Kids raised in authoritarian systems often learn some truly dreadful lessons. Chris Watts internalized those lessons in the worst possible ways, it seems, and then he never sorted himself out once he reached adulthood and escaped that environment. Little wonder he magically (re-)converted to TRUE CHRISTIANITY™ after his imprisonment.
And now, he thinks he can leverage that affiliation to regain his freedom.
The Context Here.
Chris Watts thinks he’s found a way to challenge his conviction on constitutional grounds: the Brady rule. He thinks that the authorities manipulated him in a number of ways to obtain a quick confession, and that their manipulation amounts to unconstitutional coercion. The Brady rule addresses that coercion.
This rule comes with a time limit, however. He’s coming up quickly on that limit. If he’s going to file a challenge, he must do it soon. The problem is, he doesn’t have a lawyer and isn’t sure how to begin the process.
Enter Chris Watts’ new pen-pal girlfriend. The girlfriend, whose name appears to be Anna, recently set up a three-way phone call between her, Chris, and an older gentleman.
This third person sounds for all the world like a retirement-age Southern Baptist preacher, but he’s apparently some sort of private investigator. (I mean, it’s not impossible for him to be both, but that’s how the presenter describes him.)
Almost immediately in that conversation, Watts begins to virtue signal as hard as he can.
“God Directed Me.”
For reference, here’s the source that video uses (and for help with the garbled bits, I turned to this transcript):
Almost immediately, at 1:15 into his chat with this private investigator, Watts begins sliding Christianese into his conversation:
I mean, I’ve never dealt with the law before, [garbled]. I’m winging it in the law library as I am. And you know, God directed me through little things, like through the poisonous tree [reference], The Brady Law [reference], and different cases that, you know, they pop out of nowhere, but I know if God put them in front of me, and I see all these things that relate to my case.
And y’all, that is the statement that landed this guy on our schedule today.
Self-Awareness: Absent, Presumed Missing.
Self-Importance: OFF THE CHARTS.
Evangelicals love to imagine that their god coyly drops them hints about his wishes — and even arranges their paths so they’ll be sure to encounter those hints. Of course, he doesn’t directly tell them what they need to know. Instead, he arranges odd coincidences that they take as signs and portents: hints they must notice, interpret correctly, and heed. So yes, they’re using divination.
One common form of divination involves evangelicals closing their eyes and letting their Bibles fall open to a seemingly-random page. Then, they set their index finger down on the page. They open their eyes to see where their finger landed. The verse thus “chosen” will be a super-special message from Jesus himself. My tribe did that all the time, and I hear evangelicals talking about using this technique even today. One Christian site calls this divination technique “Bible Roulette,” and claims that it allows Christians’ imaginary friend to “choose” the church sign message he wants them to display.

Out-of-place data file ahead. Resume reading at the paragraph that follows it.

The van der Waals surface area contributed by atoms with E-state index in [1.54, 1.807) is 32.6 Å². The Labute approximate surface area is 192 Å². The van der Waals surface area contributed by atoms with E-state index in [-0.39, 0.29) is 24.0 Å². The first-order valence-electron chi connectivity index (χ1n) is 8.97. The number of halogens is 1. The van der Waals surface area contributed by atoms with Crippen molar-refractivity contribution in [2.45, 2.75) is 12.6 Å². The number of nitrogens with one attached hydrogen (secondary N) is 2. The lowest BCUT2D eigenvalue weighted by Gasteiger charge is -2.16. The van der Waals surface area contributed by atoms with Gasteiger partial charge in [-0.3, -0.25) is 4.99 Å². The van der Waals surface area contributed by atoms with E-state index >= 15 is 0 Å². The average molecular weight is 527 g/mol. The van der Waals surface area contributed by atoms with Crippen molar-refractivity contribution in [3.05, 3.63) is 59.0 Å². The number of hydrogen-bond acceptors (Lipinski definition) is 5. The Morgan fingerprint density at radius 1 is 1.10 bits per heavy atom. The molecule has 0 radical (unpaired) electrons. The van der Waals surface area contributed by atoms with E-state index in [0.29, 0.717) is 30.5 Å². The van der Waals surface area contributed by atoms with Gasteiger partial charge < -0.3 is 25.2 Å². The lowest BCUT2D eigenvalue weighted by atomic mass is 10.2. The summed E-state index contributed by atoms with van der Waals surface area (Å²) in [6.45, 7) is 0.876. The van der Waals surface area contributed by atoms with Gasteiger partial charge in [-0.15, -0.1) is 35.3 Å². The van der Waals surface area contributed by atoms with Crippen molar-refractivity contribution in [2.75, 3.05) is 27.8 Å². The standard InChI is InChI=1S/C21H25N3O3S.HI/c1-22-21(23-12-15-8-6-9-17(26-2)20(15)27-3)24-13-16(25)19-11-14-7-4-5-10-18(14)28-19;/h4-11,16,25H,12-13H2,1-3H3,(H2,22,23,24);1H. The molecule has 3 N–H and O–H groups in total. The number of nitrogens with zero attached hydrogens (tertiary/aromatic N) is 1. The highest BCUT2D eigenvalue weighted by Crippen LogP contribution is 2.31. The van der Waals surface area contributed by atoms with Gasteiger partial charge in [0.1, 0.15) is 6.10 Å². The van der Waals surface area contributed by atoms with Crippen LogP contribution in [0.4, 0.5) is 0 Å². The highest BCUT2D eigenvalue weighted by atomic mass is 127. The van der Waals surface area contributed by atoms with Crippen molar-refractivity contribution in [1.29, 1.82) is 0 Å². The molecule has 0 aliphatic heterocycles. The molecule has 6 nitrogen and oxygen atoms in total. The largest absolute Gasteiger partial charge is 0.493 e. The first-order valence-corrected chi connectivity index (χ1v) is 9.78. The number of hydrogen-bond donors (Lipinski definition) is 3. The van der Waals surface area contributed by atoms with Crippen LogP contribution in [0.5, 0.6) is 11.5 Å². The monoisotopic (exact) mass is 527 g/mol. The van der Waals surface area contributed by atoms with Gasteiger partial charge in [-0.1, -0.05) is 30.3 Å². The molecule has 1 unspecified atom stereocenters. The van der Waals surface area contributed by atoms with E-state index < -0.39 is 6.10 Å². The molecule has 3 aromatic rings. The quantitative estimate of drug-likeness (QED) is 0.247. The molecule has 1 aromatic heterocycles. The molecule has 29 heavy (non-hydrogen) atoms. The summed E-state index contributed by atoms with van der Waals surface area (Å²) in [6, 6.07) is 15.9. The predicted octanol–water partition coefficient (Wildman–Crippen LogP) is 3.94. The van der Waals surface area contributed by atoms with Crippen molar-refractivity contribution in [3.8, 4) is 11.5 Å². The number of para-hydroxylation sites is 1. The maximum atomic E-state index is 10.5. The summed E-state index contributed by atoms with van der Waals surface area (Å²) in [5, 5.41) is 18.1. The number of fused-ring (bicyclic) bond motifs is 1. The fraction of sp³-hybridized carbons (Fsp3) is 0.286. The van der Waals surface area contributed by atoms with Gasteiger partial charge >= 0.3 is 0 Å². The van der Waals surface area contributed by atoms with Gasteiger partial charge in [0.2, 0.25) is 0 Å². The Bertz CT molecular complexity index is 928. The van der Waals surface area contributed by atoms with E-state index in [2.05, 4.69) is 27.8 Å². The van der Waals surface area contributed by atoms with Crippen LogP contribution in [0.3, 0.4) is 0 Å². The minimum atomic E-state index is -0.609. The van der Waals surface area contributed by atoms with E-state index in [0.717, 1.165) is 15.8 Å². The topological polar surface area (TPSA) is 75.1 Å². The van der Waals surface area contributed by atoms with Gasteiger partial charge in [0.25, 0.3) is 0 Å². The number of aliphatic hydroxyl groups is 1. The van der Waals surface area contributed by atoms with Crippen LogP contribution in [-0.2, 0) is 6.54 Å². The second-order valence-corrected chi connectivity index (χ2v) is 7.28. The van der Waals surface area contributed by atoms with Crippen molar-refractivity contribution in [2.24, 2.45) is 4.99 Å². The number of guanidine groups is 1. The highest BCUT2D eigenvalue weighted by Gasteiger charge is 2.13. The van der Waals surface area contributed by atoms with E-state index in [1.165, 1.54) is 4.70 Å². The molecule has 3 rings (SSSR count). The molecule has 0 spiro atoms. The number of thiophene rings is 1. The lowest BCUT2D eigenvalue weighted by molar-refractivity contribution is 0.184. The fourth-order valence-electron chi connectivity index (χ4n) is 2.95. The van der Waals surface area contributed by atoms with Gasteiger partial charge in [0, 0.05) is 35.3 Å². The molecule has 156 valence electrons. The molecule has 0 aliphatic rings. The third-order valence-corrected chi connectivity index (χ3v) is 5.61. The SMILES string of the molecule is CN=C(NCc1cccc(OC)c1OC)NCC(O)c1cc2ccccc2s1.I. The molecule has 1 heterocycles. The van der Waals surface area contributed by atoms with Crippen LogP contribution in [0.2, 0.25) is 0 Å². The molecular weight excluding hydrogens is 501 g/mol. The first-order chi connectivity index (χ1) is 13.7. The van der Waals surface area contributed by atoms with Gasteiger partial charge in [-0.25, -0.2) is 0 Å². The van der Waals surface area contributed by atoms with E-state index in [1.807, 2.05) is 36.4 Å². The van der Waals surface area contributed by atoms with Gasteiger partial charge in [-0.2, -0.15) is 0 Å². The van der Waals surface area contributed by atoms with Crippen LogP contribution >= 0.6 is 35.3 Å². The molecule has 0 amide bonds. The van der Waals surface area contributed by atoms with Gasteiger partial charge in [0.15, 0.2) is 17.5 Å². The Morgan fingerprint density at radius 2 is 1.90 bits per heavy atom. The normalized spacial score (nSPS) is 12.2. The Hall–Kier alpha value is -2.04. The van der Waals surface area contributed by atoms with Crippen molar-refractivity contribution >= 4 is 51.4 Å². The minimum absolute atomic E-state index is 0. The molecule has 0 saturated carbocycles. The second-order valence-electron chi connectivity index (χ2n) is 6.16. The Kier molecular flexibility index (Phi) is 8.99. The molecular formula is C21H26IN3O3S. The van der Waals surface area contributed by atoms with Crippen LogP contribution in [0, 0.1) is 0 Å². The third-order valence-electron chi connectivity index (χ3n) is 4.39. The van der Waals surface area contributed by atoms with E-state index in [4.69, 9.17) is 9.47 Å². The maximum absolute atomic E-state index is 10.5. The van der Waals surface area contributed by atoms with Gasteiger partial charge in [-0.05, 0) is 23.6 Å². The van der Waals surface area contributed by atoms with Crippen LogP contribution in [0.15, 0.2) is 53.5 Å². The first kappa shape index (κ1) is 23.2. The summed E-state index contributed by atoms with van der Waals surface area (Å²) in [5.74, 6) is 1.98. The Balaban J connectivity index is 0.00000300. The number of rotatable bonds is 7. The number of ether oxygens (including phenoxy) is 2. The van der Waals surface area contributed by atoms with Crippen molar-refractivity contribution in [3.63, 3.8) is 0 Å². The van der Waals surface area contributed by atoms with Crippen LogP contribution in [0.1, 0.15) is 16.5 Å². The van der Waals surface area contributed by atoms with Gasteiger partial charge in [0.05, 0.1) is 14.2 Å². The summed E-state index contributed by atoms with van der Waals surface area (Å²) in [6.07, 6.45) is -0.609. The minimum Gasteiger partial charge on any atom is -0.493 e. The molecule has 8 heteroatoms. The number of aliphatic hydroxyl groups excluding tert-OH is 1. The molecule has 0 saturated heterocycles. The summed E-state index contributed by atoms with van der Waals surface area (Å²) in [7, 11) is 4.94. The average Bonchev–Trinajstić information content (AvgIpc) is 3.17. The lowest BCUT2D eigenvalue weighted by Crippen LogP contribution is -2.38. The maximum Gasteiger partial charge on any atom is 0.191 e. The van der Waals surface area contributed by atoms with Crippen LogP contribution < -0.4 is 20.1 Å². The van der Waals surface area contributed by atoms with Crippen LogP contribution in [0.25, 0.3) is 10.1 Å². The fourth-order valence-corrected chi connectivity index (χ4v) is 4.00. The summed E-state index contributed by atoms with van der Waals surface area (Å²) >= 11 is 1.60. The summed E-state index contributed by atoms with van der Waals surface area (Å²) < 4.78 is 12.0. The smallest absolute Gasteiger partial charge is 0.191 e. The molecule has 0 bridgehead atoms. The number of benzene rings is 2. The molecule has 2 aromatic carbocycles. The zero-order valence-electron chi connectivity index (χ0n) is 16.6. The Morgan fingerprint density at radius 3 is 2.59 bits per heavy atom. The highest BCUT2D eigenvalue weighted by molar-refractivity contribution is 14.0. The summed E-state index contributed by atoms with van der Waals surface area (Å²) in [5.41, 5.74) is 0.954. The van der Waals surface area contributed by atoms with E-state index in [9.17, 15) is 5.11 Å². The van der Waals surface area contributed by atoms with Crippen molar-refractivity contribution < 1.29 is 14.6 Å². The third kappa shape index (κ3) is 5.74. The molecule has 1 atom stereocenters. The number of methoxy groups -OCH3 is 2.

Similarly, any information that “pops out of nowhere” can be taken by evangelicals as their god hot-beef-injecting it right into their brains.
Chris Watts makes use of both divination systems here.
“The poisonous tree” refers to a legal metaphor, “the fruit of the poisonous tree.” It means that if a source of information is tainted, then whatever information the source provides is also tainted. But to an evangelical, “poisonous tree” would very obviously refer to the tree from the Creation myth. Similarly, the word “fruit” is meaningful to them in a number of ways.
By phrasing his quest for freedom in these terms, Watts clearly hopes to establish his freedom as a divine mandate.
(One of these days, we’ll talk about magic techniques from Renaissance Italy. Sure, today’s evangelicals can’t match their sheer inventiveness, but the ideas are quite similar.)
The Divine Plan That Can’t Possibly Be “Rotting in Prison Forever.”
Evangelicals — especially evangelical men — also love to talk about their god’s divine plan for their lives. They all assume it will be something grand and enjoyable. I’ve yet to hear any overwhelming number of evangelical men declare that their god’s big plan for them involves opening a quick-lube shop in Waxahachie, Texas.
In Chris Watts’ case, obviously — obviously — his god’s plan does not involve him sitting in a prison cell for the rest of his life. No, of course not! Not such a grand specimen of Jesus-osity as this! Never! Watts has much bigger and better things ahead of him. As he tells his new pal:
I just, I’m gonna tell you something, I just wanna get out of here. [<— probably the most honest thing he says in the whole conversation — CC] I know that God has a plan for me and it’s not—it’s to be in prison right now, but not major. Cause he brought me here for a reason, but he obviously wants me to do something on the outside, and I know I can’t just sit here and just wait.
Now, Watts doesn’t reveal how he knows that his god plans for him to get out of prison and go do something else. Nor does he speculate about what his post-prison life might involve. But he just knows these things.